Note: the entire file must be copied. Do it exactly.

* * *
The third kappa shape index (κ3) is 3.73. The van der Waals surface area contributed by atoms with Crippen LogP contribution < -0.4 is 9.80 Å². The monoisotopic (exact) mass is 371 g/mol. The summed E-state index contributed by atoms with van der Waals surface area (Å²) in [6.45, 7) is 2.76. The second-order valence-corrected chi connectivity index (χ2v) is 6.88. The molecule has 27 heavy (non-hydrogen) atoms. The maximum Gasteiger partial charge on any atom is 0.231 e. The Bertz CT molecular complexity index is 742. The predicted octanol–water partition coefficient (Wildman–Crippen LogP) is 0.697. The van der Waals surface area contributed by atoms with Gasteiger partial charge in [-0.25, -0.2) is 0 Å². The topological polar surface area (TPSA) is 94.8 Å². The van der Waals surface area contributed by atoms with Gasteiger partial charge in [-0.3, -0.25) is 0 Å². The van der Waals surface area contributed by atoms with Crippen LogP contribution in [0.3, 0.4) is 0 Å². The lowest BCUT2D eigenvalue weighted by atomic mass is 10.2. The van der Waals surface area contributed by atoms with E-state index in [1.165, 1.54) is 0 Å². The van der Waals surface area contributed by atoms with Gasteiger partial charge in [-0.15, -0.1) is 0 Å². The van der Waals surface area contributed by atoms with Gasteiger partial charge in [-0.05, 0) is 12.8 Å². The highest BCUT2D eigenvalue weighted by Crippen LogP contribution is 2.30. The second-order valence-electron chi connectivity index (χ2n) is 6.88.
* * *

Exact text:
The third kappa shape index (κ3) is 3.73. The van der Waals surface area contributed by atoms with Crippen LogP contribution < -0.4 is 9.80 Å². The monoisotopic (exact) mass is 371 g/mol. The summed E-state index contributed by atoms with van der Waals surface area (Å²) in [6.45, 7) is 2.76. The second-order valence-corrected chi connectivity index (χ2v) is 6.88. The molecule has 27 heavy (non-hydrogen) atoms. The maximum Gasteiger partial charge on any atom is 0.231 e. The Bertz CT molecular complexity index is 742. The predicted octanol–water partition coefficient (Wildman–Crippen LogP) is 0.697. The van der Waals surface area contributed by atoms with Gasteiger partial charge in [-0.25, -0.2) is 0 Å². The topological polar surface area (TPSA) is 94.8 Å². The van der Waals surface area contributed by atoms with Gasteiger partial charge in [-0.3, -0.25) is 0 Å². The van der Waals surface area contributed by atoms with Crippen LogP contribution in [0.3, 0.4) is 0 Å². The lowest BCUT2D eigenvalue weighted by atomic mass is 10.2. The van der Waals surface area contributed by atoms with E-state index in [1.165, 1.54) is 0 Å². The van der Waals surface area contributed by atoms with Gasteiger partial charge in [-0.15, -0.1) is 0 Å². The van der Waals surface area contributed by atoms with Gasteiger partial charge in [-0.05, 0) is 12.8 Å². The highest BCUT2D eigenvalue weighted by Crippen LogP contribution is 2.30. The second-order valence-electron chi connectivity index (χ2n) is 6.88.